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Barnum

a Musical Comedy
CATEGORY : COMEDY MUSICAL
by Mark Bramble (book), Cy Coleman (music), and Michael Stewart (lyrics)

COMPANY : Atlanta Lyric Theatre
VENUE : Jennie T. Anderson Theatre-Cobb Civic Center [WEBSITE]
ID# 4742

SHOWING : June 12, 2015 - June 28, 2015

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PRODUCTION DESCRIPTION

The Lyric proudly presents this exhilarating musical following the irrepressible imagination and dreams of Phineas T. Barnum, America’s greatest showman. The story of his life and his marriage to Chairy reveals a couple who looked at the world from opposite sides of the spectrum, and also reveals that she was the practical one who made Barnum’s dreams come true. The production follows the legendary showman’s life under the big top as he finally teamed up with J. A. Bailey to create Barnum and Bailey’s Circus – the Greatest Show on Earth! Cy Coleman’s wonderfully exuberant score includes the hits “Come Follow The Band,” “The Colors Of My Life,” and “There’s A Sucker Born Ev’ry Minute.” Barnum was a smash hit when it opened on Broadway in 1980. Starring Glenn Close and Jim Dale, it won three Tony Awards and a Drama Desk Award.


CAST & CREW LIST
Music Director BJ Brown
Director Alan Kilpatrick
Jenny Lind Emily Budd
Phineas Taylor Barnum Logan Denninghoff
Joice Heth/Ensemble Kenya Hamilton
Ringmaster/James Bailey/Ensemble Andrew Klopach
Amos Scudder/Ensemble Nathan Lubeck
Ensemble Jen MacQueen
Charity (Chairy) Barnum Lisa Manuli
General Tom Thumb/Ensemble Austin Tijerina
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REVIEWS

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A Total Circus
by playgoer
Monday, June 22, 2015
4.0
"Barnum" contains a sparkling show-biz score by Cy Coleman (music) and Michael Stewart (lyrics). Atlanta Lyric Theatre marries this score to an action-packed, circus-themed production. As always, the production displays excellent musicality (music direction by BJ Brown), energetic choreography (by Jen MacQueen), and a workable set (design by Lee Shiver-Cerone, with scenic artist Edward R. Cox). Overall, though, it’s a bit of a disappointment.

Bobby Johnston’s sound design mixes the orchestra to overpower the voices. I lost the ability to comprehend what the Ringmaster (AJ Klopach) was saying every time the orchestra started up under him. That reduces the enjoyability of the production. While the visual spectacle is certainly appealing, it should be matched by vocal appeal. The blasted sound limits that appeal.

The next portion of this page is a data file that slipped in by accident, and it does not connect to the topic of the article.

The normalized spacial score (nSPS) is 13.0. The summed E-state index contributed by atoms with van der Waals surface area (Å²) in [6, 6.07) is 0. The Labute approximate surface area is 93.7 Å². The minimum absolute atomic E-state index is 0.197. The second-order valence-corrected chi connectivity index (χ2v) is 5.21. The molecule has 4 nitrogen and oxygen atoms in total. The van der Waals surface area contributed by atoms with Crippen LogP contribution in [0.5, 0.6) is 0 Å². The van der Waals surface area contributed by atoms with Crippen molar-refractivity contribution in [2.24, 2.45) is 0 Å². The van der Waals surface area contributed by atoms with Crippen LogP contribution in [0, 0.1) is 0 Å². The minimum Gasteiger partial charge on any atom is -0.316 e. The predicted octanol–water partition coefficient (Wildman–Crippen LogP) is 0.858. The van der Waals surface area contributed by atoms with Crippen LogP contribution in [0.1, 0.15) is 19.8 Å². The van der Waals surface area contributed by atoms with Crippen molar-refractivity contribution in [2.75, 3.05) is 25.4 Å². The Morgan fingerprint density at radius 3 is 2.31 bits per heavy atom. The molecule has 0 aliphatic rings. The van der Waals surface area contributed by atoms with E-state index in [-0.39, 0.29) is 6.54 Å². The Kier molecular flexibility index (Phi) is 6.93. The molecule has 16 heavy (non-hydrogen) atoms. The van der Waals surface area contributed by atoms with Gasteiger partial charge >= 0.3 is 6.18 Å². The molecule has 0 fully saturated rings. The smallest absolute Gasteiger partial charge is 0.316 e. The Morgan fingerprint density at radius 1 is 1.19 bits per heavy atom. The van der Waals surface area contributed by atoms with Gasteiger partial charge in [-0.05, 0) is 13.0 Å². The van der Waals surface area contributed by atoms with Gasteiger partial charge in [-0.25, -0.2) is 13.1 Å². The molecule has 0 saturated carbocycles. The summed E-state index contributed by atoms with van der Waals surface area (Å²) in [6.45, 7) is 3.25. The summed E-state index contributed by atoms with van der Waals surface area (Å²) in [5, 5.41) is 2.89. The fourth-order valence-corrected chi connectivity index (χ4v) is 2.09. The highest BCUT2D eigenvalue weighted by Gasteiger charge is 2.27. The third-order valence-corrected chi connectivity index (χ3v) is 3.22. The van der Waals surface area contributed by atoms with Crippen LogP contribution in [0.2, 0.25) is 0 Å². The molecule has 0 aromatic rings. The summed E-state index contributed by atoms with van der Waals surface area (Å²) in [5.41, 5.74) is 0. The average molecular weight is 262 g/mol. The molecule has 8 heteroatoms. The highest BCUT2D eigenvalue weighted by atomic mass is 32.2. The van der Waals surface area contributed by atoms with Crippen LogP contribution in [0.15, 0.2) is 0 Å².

The ensemble seem to have been selected based on circus skills. The tumbling and juggling and acrobatics they do certainly show off their talents. The acting segments, not so much. Of the ensemble, I was most impressed by recent high school graduate Crawford Horton and by choreographer Jen MacQueen (watch for her splendid Cyr wheel spin at the end). Their singing voices are fine, but a lot of their silent slapstick falls a little flat.

The leads seem to have been selected based on their vocal skills. Logan Denninghoff certainly has a splendid voice as P.T. Barnum, but he seems a little young for the role, not really digging deep into the character. His circus skills are only okay at best. Lisa Manuli is appealing as wife Chairy Barnum, nailing her acting scenes, but sounding a bit brassy and belt-y in her musical numbers. Emily Budd, as Jenny Lind, has a soaringly beautiful voice, splendidly attractive looks, and wonderful stage presence, not to mention nailing the comedy of her English lesson as the Swedish Nightingale.

George Deavours’ wigs and Amanda Edgerton’s costumes help ensure that the production looks good from start to finish. Projections work well when showing historical personages and buildings, but fall a little short in "The Colors of My Life," where the screen-saver-like projections don’t coordinate at all with the lyrics.

Director Alan Kilpatrick hasn’t harnessed another Cy Coleman score to create a theatrical triumph like the Lyric’s "The Will Rogers Follies" from a few years back. Blocking is generally fine, although a big opportunity for stage magic is missed when a woman is locked in a trunk, placed on a carriage whose underside can’t really be seen, then emerges later from the same trunk, when a similarly sized trunk is also present on the carriage. A little more emphasis on theatrical sleight-of-hand ("humbug," if you will) might have served the show better than a surfeit of circus skills (with silk work and lighted umbrellas appearing particularly extraneous). [POST A COMMENT REGARDING THIS REVIEW]


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